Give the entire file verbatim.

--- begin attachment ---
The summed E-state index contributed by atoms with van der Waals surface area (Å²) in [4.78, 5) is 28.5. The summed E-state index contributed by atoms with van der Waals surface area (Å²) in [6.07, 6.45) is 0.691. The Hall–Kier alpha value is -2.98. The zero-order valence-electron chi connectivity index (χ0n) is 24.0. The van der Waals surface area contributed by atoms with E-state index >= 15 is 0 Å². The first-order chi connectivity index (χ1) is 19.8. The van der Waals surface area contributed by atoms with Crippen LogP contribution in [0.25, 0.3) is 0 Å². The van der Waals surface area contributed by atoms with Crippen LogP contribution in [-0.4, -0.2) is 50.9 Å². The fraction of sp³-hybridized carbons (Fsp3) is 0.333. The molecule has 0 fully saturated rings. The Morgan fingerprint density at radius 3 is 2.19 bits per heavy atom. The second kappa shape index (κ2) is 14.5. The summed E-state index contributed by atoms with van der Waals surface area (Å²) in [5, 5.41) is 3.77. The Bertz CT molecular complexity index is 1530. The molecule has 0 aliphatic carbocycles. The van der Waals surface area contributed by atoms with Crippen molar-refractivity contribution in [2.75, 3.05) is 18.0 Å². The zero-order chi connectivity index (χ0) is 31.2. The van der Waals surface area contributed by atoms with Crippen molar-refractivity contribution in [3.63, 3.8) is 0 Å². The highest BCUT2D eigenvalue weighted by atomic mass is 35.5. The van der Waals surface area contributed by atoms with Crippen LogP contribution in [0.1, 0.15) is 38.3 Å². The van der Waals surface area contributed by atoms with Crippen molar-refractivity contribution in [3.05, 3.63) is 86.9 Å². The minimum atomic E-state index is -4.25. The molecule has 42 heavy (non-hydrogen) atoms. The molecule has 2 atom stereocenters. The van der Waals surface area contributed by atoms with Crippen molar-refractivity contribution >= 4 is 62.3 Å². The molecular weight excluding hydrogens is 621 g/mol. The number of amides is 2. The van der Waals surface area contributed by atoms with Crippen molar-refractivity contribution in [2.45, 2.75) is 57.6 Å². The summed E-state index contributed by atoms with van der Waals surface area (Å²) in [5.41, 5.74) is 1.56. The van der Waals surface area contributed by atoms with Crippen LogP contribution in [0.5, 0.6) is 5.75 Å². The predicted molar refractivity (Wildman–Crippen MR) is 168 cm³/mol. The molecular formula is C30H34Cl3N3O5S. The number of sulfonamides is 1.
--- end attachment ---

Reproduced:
The summed E-state index contributed by atoms with van der Waals surface area (Å²) in [4.78, 5) is 28.5. The summed E-state index contributed by atoms with van der Waals surface area (Å²) in [6.07, 6.45) is 0.691. The Hall–Kier alpha value is -2.98. The zero-order valence-electron chi connectivity index (χ0n) is 24.0. The van der Waals surface area contributed by atoms with E-state index >= 15 is 0 Å². The first-order chi connectivity index (χ1) is 19.8. The van der Waals surface area contributed by atoms with Crippen LogP contribution in [0.25, 0.3) is 0 Å². The van der Waals surface area contributed by atoms with Crippen LogP contribution in [-0.4, -0.2) is 50.9 Å². The fraction of sp³-hybridized carbons (Fsp3) is 0.333. The molecule has 0 fully saturated rings. The Morgan fingerprint density at radius 3 is 2.19 bits per heavy atom. The second kappa shape index (κ2) is 14.5. The summed E-state index contributed by atoms with van der Waals surface area (Å²) in [5, 5.41) is 3.77. The Bertz CT molecular complexity index is 1530. The molecule has 0 aliphatic carbocycles. The van der Waals surface area contributed by atoms with Crippen molar-refractivity contribution in [2.75, 3.05) is 18.0 Å². The zero-order chi connectivity index (χ0) is 31.2. The van der Waals surface area contributed by atoms with Crippen molar-refractivity contribution in [3.63, 3.8) is 0 Å². The highest BCUT2D eigenvalue weighted by atomic mass is 35.5. The van der Waals surface area contributed by atoms with Crippen LogP contribution in [0.1, 0.15) is 38.3 Å². The van der Waals surface area contributed by atoms with Crippen molar-refractivity contribution in [3.05, 3.63) is 86.9 Å². The minimum atomic E-state index is -4.25. The molecule has 42 heavy (non-hydrogen) atoms. The molecule has 2 atom stereocenters. The van der Waals surface area contributed by atoms with Crippen molar-refractivity contribution >= 4 is 62.3 Å². The molecular weight excluding hydrogens is 621 g/mol. The number of amides is 2. The van der Waals surface area contributed by atoms with Crippen molar-refractivity contribution in [2.45, 2.75) is 57.6 Å². The summed E-state index contributed by atoms with van der Waals surface area (Å²) in [5.41, 5.74) is 1.56. The van der Waals surface area contributed by atoms with Crippen LogP contribution in [0.5, 0.6) is 5.75 Å². The predicted molar refractivity (Wildman–Crippen MR) is 168 cm³/mol. The molecular formula is C30H34Cl3N3O5S. The number of sulfonamides is 1.